And - if you live near a dog park that is not too crowded and where the people are very dog-literate, allowing her to play with other dogs when there are people around can help. You can even ask the people not to reach out for her, but instead just let her frolic and notice that there are people there who are not trying to grab her or scare her.

NOTE OF CAUTION: I would not do this the first month - or probably until she gets even more comfortable around you. So that you can be her rock at the park. Belle was a totally different dog as long as Gunther was there, and she and bonded very strongly so I started taking her and Gunther to the dog park about 12 weeks after I got Belle and after we had done lots and lots of neighborhood walks and I got to know her better and saw how she interacted with other dogs.

For what it's worth, I have had Belle for 11 months and I still always alert her when it looks like I'm going to end up behind her or walking by her while she has her eyes closed. And even though Belle is not scared of me, she still is very cautious and particular about who gets to touch her. We are currently working on people coming into the house.

Additionally, there are two great books about communicating with your dog through body language and one of them focuses specifically on signaling to your dog that all is well. They are:

On Talking Terms with Dogs by Turid Rugaas
The Rosetta Bone by Cheryl Smith

One final thought about having people give her treats, and I'm pretty sure Betsy would second this, even when you tell people what you want them to do, they have a tendency to not do it. For example, you want the dog to take the treat out of their hand so you tell them to not move and just hold the treat and don't look at the dog and they look at the dog and reach out with the treat and then - horror of horrors - try to pet the dog which it is way too soon to do. Point being you really have to ask the person permission to over direct them in service of your dog. In my experience, I have found that children listen the best and that true dog lovers want to be the one that breaks through to the dog and therefore don't listen and scare the dog!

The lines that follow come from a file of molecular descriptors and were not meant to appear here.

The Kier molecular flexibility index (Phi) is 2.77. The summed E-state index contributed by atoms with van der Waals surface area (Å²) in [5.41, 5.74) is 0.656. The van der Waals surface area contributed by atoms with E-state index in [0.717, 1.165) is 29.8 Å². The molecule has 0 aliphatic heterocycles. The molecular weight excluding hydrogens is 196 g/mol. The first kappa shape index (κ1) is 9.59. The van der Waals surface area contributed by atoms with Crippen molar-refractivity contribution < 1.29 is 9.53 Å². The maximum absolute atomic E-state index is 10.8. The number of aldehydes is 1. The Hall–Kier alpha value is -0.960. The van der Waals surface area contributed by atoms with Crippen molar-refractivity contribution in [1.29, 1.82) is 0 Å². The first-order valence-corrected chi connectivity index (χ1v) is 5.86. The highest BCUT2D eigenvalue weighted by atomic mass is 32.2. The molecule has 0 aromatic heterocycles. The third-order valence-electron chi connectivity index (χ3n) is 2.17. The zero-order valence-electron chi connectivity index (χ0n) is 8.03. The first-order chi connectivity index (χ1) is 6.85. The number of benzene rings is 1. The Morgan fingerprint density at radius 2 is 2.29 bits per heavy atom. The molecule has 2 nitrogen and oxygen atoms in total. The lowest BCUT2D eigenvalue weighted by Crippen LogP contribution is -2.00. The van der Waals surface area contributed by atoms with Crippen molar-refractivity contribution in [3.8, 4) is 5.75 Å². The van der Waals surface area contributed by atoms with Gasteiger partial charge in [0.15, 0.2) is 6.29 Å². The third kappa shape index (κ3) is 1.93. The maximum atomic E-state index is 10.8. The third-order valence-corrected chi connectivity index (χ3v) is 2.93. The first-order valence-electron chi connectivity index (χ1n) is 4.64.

Gook luck with Annie - it sounds like you have made a ton of progress in a very short time and she is lucky to have you.

Susan O.
 

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Besty's advice is wonderful! When I first got my 2 hounds, Rusty was Mr. Personality. Went up to everyone to greet them. Stickers was shy. Not really fearful but shy. I took her everywhere I could think of but was careful not to spook her. We went out everyday for months & months. Walks, sometimes 3 or 4 miles total daily just to get her use to cars, buses, kids, skateboards, etc. Then we moved on to shopping centers, Petsmart. I even took her to drop in at the Vet's office to say "Hi" to the receptionist. She would give her a biscuit a scratch on the head and we would leave, making it a short positive experience. I am happy to say all the time and effort paid off. She isn't shy anymore and loves attention. Start off slow but don't give up or give into this behavior. Good Luck!